Mr. Martin

said, he should defend those gentlemen who amused themselves with shooting, hunting, and fishing, against being confounded with the miserable wretches who pursued the brutal sports which he proposed to prohibit. He wished to stop cruelty as far as he was able: he wished to prohibit those cruelties which public opinion would follow him in saying ought to be prohibited. It was the opinion of all well thinking people out of these walls (and he was happy to say, that there were out of the House, millions of well-thinking people in this country), that cruel sports ought to be prohibited. There was not a part of the kingdom that he was not in correspondence with, and he knew that to be the general opinion. There was no inconsistency in not prohibiting field-sports and in putting down the gross and atrocious cruelties which depraved the morals of the people. Bull-baiting was already prevented. He begged to call to the recollection of the right hon. gentleman a law now existing, which prevented every one of these sports, or rather of these deliberate acts of cruelty, in a particular part of the metropolis. He alluded to the Mary-la-bonne act, which made it illegal to bait a bull, or to hold a bear fight, monkey fight, or dog fight in the parish of Marylabonne. He wished to know whether his right hon. friend meant to repeal that act; and, if he did not mean to repeal that clause in the Marylabonne act, which made it illegal for bears, dogs, and monkeys to fight and massacre each other, he saw no reason why those disgraceful sports ought not to be abolished in every other part of the kingdom. Hunting and shooting, in his opinion, were amusements of a totally different character. Many gentlemen who indulged in those recreations had been the foremost to support his bill for preventing cruelty to animals. A gentleman of his acquaintance, remarkable for the strength of his nerves, had, nevertheless, experienced nausea at the stomach, upon seeing a bull which had been baited. The upper lip was torn, and part of the tongue hung in shreds down the wretched animal's cheek. Honourable gentlemen ought really to attend these sports themselves, before they decided that a bill of this kind ought not to be introduced. He was informed by the police-officers, that the greatest vagabonds in the world were in the habit of attending these sports. He felt satisfied, that such sights tended to degrade the character of Englishmen; and he was convinced also, that if the House did not accede to his motion, their decision would not be supported by the general voice of the country. He was persuaded that, if the population of London could be polled on this subject, there would be a thousand to one in favour of his bill.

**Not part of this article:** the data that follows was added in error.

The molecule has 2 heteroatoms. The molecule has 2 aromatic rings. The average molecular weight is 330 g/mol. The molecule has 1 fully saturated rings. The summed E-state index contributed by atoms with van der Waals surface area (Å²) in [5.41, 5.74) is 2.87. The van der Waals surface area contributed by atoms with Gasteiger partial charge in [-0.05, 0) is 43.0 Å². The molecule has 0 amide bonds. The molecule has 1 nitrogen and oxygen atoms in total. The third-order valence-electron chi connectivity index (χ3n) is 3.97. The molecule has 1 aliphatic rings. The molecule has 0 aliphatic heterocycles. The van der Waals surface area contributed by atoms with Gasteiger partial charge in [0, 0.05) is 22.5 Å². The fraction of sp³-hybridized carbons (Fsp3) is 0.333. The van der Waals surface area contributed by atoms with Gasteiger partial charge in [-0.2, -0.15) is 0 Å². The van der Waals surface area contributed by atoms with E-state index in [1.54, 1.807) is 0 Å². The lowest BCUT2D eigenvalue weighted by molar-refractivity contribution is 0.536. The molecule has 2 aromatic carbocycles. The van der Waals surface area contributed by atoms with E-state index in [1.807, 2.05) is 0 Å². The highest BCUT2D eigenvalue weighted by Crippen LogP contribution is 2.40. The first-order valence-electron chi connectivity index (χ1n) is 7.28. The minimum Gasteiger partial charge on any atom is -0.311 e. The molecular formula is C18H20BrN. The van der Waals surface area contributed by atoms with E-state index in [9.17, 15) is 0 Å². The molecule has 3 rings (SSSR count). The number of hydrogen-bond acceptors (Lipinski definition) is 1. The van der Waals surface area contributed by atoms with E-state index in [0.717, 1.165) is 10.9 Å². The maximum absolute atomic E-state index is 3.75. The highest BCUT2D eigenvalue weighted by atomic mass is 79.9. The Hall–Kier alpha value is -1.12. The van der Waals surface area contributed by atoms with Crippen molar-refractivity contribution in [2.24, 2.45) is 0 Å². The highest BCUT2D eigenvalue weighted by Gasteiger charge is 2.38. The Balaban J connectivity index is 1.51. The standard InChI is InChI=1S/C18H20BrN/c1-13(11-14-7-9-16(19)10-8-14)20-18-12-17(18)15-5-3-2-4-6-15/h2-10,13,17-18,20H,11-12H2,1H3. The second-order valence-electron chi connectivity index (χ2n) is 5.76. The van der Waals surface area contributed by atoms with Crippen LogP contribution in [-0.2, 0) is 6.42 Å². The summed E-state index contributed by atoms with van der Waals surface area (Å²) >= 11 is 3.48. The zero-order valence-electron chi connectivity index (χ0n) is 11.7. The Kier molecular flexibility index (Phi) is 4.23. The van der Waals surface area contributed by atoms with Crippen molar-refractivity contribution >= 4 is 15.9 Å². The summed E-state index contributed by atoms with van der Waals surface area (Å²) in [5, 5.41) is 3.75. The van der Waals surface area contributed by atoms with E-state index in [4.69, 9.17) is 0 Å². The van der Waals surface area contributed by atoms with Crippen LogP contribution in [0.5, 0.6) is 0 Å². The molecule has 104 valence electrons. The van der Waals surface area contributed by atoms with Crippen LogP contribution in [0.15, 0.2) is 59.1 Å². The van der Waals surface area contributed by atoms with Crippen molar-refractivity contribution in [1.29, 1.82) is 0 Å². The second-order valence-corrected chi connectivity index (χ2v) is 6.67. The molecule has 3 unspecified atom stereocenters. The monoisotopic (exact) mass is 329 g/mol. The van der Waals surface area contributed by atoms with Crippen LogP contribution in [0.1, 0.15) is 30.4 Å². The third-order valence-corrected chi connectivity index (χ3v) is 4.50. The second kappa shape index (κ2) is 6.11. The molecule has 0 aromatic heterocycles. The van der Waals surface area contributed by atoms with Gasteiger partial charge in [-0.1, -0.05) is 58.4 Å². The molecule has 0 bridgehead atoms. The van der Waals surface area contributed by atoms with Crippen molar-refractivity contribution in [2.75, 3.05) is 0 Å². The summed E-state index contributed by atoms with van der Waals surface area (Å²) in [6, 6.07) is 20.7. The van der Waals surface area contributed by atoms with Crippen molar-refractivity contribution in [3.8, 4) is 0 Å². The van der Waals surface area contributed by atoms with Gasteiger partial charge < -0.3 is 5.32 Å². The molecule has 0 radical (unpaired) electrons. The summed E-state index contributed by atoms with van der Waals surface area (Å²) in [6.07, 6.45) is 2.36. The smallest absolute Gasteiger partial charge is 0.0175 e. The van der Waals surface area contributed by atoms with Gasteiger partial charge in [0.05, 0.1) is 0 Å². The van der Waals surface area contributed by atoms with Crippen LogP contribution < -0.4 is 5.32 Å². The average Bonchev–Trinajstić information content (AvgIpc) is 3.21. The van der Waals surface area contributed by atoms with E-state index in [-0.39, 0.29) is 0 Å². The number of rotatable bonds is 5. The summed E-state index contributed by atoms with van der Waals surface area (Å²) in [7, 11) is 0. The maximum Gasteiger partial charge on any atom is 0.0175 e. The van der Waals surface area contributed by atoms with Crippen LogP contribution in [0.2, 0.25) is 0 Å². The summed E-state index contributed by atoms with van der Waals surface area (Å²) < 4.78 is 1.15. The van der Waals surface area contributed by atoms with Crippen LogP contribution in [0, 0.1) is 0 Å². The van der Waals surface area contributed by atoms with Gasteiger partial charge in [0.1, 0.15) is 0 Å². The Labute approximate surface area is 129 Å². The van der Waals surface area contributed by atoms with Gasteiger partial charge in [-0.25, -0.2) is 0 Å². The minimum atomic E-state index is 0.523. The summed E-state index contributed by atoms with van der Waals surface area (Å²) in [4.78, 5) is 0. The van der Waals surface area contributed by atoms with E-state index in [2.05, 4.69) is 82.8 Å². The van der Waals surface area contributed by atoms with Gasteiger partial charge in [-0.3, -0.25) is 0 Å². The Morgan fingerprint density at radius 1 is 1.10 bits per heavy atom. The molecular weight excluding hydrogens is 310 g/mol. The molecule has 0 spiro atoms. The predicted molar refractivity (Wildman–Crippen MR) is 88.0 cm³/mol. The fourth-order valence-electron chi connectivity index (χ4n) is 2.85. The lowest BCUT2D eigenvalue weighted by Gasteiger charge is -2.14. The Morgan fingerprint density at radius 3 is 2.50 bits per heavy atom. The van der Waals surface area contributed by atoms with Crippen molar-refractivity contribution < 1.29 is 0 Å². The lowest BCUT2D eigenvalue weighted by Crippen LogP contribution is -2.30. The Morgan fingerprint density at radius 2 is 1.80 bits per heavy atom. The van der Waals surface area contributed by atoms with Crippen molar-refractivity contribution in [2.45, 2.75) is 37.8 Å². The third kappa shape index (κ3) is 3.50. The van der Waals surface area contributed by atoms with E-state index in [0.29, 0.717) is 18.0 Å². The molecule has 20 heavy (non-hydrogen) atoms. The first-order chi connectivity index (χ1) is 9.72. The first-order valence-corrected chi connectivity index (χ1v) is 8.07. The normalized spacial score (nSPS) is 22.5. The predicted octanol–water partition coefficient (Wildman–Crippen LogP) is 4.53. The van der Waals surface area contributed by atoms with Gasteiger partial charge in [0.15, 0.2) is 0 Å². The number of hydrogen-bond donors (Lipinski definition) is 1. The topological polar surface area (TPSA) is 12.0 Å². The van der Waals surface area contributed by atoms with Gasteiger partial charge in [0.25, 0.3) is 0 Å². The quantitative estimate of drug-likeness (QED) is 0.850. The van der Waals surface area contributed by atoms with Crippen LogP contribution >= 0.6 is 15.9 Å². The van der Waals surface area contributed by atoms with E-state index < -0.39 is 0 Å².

Mr. Lockhart

thought he could relieve the hon. gentleman from the necessity of pressing the House to any decision on the subject. The hon. gentleman had already obtained leave to bring in a bill to amend his act for preventing cruelty to cattle, by extending protection to other animals. Now, as he himself admitted, that bull-baiting was illegal by the operation of his own measure, it was evident that if his amendment were carried, the bears to which the hon. gentleman wished to extend protection, would be included in the words "other animals." It would be wholly unnecessary, therefore, to protect bears by a specific enactment.

Mr. Martin

acquiesced in the suggestion of the hon. gentleman, and consented to withdraw his motion.